I realized yesterday in posting the moon that I had a backlog of things to show you guys from weekend finds. Didn't get a chance to take pictures of all my loot, but here are some pretty neat knickknacks I've picked up in the last month or so. Wanna see?
I have told you before and I will tell you again, Phoenix Flea Market in Old Hickory is a dark horse in terms of your Nashville, brick and mortar weekend picking options, but that is in your favor! It's right down the road from the Hermitage Goodwill, part of a sweep I try to do at least once a month that includes Southern Thrift in Donelson, and always features at least two or three little things I am excited to pick up. Yes, there are purses and baby clothes and all the other kind of stuff that comes with not being "specifically" an antique store, but there are also tons of antiques for really reasonable prices. Case in point: this Baret Ware "Desk Basket/ Cachepot" (I would have never guessed! Seriously, I think I might have called it a "letter bucket thing") featuring Raby Castle. According to the official website, Raby Castle is "one of England's finest mediaeval [sic] castles...Built by the mighty Nevill family in the 14th Century, Raby remained in the Nevill family until 1569 when after the failure of the Rising of the North, the Castle and its lands were forfeited to the Crown. In 1626, Sir Henry Vane the Elder purchased Raby and the Castle has remained in the Vane family ever since." Well! If I'm ever in Darlington, County Durham, I will have to pop over.
I think I was on a semi-Downton Abbey induced spree as I picked up this turn-of-the-century print on the same trip, also at Phoenix. I have placed an embargo on framed items in the house, as it's beginning to look a little like the National Portrait Gallery in some rooms, but this picture was so startlingly full-color that I walked by twice and finally decided to grab it. At $25, it was less expensive than an estate sale, but more expensive than a yard sale, and who cares, as usual, I have more money than sense:
I couldn't get a good enough picture of it, but the image almost looks three dimensional owing to the quality of the hand coloring. The scene just about leaps at the viewer as you stand in front of it. I bet that's the same quality that led some homemaker over a hundred years ago to choose it when it was originally for sale. Doesn't that blow your mind, sometimes? To think about the person who bought whatever vintage or antique thing you're considering buying, in a store however many years ago, going through the same decision making process you yourself are faced with in terms of buying the bauble? Crazy, right?
The details here are so neat-- the standing woman's pink voile wrap over a yellow and white striped gown. The blush rose red and deep blue of the mother and younger daughter's dresses. The far off backdrop of a river scene and the real palm fronds in the foreground! I love it all.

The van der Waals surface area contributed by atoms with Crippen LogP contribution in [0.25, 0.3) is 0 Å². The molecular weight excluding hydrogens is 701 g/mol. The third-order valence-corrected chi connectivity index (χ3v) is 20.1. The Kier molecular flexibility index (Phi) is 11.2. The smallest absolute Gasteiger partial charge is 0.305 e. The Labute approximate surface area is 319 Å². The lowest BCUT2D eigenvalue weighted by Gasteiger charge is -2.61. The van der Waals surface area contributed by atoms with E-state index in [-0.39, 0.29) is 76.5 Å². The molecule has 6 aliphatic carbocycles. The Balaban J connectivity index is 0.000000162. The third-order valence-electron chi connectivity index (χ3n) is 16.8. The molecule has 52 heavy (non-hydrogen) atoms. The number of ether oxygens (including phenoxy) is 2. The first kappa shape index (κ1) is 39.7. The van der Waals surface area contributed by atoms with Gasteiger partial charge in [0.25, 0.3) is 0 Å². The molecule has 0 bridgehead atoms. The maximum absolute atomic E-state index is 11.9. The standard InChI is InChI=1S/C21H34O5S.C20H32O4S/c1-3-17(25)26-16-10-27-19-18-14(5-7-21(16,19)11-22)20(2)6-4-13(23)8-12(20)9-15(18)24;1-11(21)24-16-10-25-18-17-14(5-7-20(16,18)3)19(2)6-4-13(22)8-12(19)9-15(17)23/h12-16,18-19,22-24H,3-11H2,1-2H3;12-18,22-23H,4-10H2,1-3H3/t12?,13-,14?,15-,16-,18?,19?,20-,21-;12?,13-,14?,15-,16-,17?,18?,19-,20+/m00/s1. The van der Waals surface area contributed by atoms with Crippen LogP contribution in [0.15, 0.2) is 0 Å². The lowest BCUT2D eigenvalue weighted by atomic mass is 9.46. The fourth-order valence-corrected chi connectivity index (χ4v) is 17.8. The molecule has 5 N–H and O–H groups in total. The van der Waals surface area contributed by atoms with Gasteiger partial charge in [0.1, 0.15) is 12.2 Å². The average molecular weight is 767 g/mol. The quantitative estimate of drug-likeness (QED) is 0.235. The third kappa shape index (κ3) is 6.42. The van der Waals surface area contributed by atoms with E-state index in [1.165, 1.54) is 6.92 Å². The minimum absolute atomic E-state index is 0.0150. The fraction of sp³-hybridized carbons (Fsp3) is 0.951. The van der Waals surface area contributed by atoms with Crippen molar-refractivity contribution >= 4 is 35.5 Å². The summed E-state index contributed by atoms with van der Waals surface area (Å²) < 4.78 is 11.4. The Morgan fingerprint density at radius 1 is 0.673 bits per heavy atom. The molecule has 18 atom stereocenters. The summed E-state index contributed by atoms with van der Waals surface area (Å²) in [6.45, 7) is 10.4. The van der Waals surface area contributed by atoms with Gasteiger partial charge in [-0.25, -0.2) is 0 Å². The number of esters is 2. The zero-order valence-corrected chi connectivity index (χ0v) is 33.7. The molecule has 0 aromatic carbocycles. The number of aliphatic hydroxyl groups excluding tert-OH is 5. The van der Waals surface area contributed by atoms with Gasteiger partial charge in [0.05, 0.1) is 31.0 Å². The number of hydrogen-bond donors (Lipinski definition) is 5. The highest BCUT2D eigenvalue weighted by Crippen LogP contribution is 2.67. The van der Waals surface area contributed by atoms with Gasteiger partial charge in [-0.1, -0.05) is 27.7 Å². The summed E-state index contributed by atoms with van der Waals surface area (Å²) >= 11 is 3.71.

There was a bin of buttons in one of the booth that were about 80% nineties' airline promotional and political buttons, and then, for some reason, these four, which appealed to me for obvious reasons:
It's like they can see inside my MIND....ladies and gentlemen, Vinnie Barbarino, Liz Taylor, Judy Garland, and JCVD. Did I mention these are all about the size of your palm?
Here's the dress I was telling you about yesterday from the same thrift store as the moon. Doesn't it look totally contemporary? I actually almost passed up trying it on because I thought it was a recent department store brand dress.
|Tag still attached! I just noticed.|
Finally, the quality of the velvet detail (can you see the lines in the material?) and the eye-blinder of a rhinestone buckle sold me. As I was in the dressing room trying it on, I found this sixties' department store tag! Would you believe?
According to this news article from 2007, "Grover Cronin Dept. Store, Moody Street's legendary retail giant, was the local equivalent of Macy's in New York City. Folks flocked from afar to shop there - especially during the holidays." It operated from 1884-1989. I guess Grover Cronin was to Waltham, Massachusetts as Caster Knott's was to Nashville, Tennessee, a major local department store to rival Sears and Penney's. I ne-e-e-e-ever see these early sixties' kinds of dresses, or very rarely, at Goodwill, so I was pleased that I managed NOT to overlook it a third time, and managed to take it home with me.
Last but not least, I had convinced myself not to stop at the East Nashville Goodwill but then stopped by anyway, and the first thing I saw coming in the door was this freakin' amazing sixties' woven souvenir/tourist bag. I have one like this, except in brown straw and with the word "JAMAICA" spelled out in yarn on its lid (!!); this one features the same yarn-and-woven-straw flower detail, but the little southwestern style buckle and taupe and brown color scheme are k-i-i-i-i-i-i-illing me. $5.99. WIN.
That's all for today; see you kids back here tomorrow! :)